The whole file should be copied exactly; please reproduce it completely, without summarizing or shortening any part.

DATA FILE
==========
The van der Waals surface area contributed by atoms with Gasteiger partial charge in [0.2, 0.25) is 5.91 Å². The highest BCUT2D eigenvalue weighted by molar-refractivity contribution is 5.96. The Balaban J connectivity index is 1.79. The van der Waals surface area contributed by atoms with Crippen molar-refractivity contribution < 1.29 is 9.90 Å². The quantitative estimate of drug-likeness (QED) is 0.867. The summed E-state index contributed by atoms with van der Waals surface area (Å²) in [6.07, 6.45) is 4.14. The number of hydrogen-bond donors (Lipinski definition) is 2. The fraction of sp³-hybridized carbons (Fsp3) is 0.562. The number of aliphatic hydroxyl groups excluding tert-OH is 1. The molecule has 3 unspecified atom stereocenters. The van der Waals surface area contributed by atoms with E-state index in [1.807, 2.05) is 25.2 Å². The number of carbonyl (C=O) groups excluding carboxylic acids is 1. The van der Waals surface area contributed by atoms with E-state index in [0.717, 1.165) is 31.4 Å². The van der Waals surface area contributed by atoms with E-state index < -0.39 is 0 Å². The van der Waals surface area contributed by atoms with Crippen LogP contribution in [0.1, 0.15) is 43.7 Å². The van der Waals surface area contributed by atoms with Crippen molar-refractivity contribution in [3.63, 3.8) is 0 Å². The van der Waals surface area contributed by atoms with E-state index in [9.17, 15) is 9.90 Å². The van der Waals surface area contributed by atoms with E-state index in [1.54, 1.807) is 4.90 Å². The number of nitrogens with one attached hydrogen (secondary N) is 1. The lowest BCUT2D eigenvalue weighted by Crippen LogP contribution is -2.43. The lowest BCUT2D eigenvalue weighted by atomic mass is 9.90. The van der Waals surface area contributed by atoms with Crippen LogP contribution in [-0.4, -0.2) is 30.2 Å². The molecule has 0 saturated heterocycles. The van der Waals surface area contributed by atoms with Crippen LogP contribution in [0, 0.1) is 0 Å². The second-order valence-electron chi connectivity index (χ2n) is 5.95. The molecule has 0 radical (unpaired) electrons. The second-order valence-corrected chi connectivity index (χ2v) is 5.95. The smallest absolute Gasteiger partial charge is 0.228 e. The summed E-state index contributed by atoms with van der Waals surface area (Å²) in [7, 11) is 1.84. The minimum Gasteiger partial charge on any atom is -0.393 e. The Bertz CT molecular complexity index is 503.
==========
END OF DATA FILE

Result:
The van der Waals surface area contributed by atoms with Gasteiger partial charge in [0.2, 0.25) is 5.91 Å². The highest BCUT2D eigenvalue weighted by molar-refractivity contribution is 5.96. The Balaban J connectivity index is 1.79. The van der Waals surface area contributed by atoms with Crippen molar-refractivity contribution < 1.29 is 9.90 Å². The quantitative estimate of drug-likeness (QED) is 0.867. The summed E-state index contributed by atoms with van der Waals surface area (Å²) in [6.07, 6.45) is 4.14. The number of hydrogen-bond donors (Lipinski definition) is 2. The fraction of sp³-hybridized carbons (Fsp3) is 0.562. The number of aliphatic hydroxyl groups excluding tert-OH is 1. The molecule has 3 unspecified atom stereocenters. The van der Waals surface area contributed by atoms with E-state index in [1.807, 2.05) is 25.2 Å². The number of carbonyl (C=O) groups excluding carboxylic acids is 1. The van der Waals surface area contributed by atoms with E-state index in [0.717, 1.165) is 31.4 Å². The van der Waals surface area contributed by atoms with E-state index < -0.39 is 0 Å². The van der Waals surface area contributed by atoms with Crippen LogP contribution in [0.1, 0.15) is 43.7 Å². The van der Waals surface area contributed by atoms with Crippen molar-refractivity contribution in [3.63, 3.8) is 0 Å². The van der Waals surface area contributed by atoms with E-state index in [9.17, 15) is 9.90 Å². The van der Waals surface area contributed by atoms with E-state index in [1.54, 1.807) is 4.90 Å². The number of nitrogens with one attached hydrogen (secondary N) is 1. The lowest BCUT2D eigenvalue weighted by Crippen LogP contribution is -2.43. The lowest BCUT2D eigenvalue weighted by atomic mass is 9.90. The van der Waals surface area contributed by atoms with Crippen LogP contribution in [-0.4, -0.2) is 30.2 Å². The molecule has 0 saturated heterocycles. The van der Waals surface area contributed by atoms with Crippen LogP contribution in [0, 0.1) is 0 Å². The second-order valence-electron chi connectivity index (χ2n) is 5.95. The molecule has 0 radical (unpaired) electrons. The second-order valence-corrected chi connectivity index (χ2v) is 5.95. The smallest absolute Gasteiger partial charge is 0.228 e. The summed E-state index contributed by atoms with van der Waals surface area (Å²) in [7, 11) is 1.84. The minimum Gasteiger partial charge on any atom is -0.393 e. The Bertz CT molecular complexity index is 503.